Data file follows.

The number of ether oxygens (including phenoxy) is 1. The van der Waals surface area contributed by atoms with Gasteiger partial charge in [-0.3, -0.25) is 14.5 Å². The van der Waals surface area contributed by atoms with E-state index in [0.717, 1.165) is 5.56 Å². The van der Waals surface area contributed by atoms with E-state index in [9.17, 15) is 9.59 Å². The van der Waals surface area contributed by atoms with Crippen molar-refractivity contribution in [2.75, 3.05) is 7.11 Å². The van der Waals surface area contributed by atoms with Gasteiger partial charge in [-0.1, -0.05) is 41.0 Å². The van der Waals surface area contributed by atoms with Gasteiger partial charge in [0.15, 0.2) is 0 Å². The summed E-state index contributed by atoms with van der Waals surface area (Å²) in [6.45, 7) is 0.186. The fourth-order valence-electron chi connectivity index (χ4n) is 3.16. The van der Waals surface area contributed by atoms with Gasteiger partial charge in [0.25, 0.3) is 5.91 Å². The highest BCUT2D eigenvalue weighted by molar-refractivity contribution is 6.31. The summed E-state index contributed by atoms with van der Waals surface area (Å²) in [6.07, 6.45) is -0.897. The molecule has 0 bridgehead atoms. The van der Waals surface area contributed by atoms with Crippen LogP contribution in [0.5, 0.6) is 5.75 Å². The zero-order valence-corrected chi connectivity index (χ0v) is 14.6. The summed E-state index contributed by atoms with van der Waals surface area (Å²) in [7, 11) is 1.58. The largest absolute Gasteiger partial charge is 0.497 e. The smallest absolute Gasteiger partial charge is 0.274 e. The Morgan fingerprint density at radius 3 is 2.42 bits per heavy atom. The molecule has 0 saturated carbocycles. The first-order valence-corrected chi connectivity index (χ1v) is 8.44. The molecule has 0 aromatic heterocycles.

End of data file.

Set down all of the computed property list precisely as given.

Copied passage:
The number of ether oxygens (including phenoxy) is 1. The van der Waals surface area contributed by atoms with Gasteiger partial charge in [-0.3, -0.25) is 14.5 Å². The van der Waals surface area contributed by atoms with E-state index in [0.717, 1.165) is 5.56 Å². The van der Waals surface area contributed by atoms with E-state index in [9.17, 15) is 9.59 Å². The van der Waals surface area contributed by atoms with Crippen molar-refractivity contribution in [2.75, 3.05) is 7.11 Å². The van der Waals surface area contributed by atoms with Gasteiger partial charge in [-0.1, -0.05) is 41.0 Å². The van der Waals surface area contributed by atoms with Gasteiger partial charge in [0.15, 0.2) is 0 Å². The summed E-state index contributed by atoms with van der Waals surface area (Å²) in [6.45, 7) is 0.186. The fourth-order valence-electron chi connectivity index (χ4n) is 3.16. The van der Waals surface area contributed by atoms with Gasteiger partial charge in [0.25, 0.3) is 5.91 Å². The highest BCUT2D eigenvalue weighted by molar-refractivity contribution is 6.31. The summed E-state index contributed by atoms with van der Waals surface area (Å²) in [6.07, 6.45) is -0.897. The molecule has 0 bridgehead atoms. The van der Waals surface area contributed by atoms with Crippen LogP contribution in [0.5, 0.6) is 5.75 Å². The zero-order valence-corrected chi connectivity index (χ0v) is 14.6. The summed E-state index contributed by atoms with van der Waals surface area (Å²) in [7, 11) is 1.58. The largest absolute Gasteiger partial charge is 0.497 e. The smallest absolute Gasteiger partial charge is 0.274 e. The Morgan fingerprint density at radius 3 is 2.42 bits per heavy atom. The molecule has 0 saturated carbocycles. The first-order valence-corrected chi connectivity index (χ1v) is 8.44. The molecule has 0 aromatic heterocycles.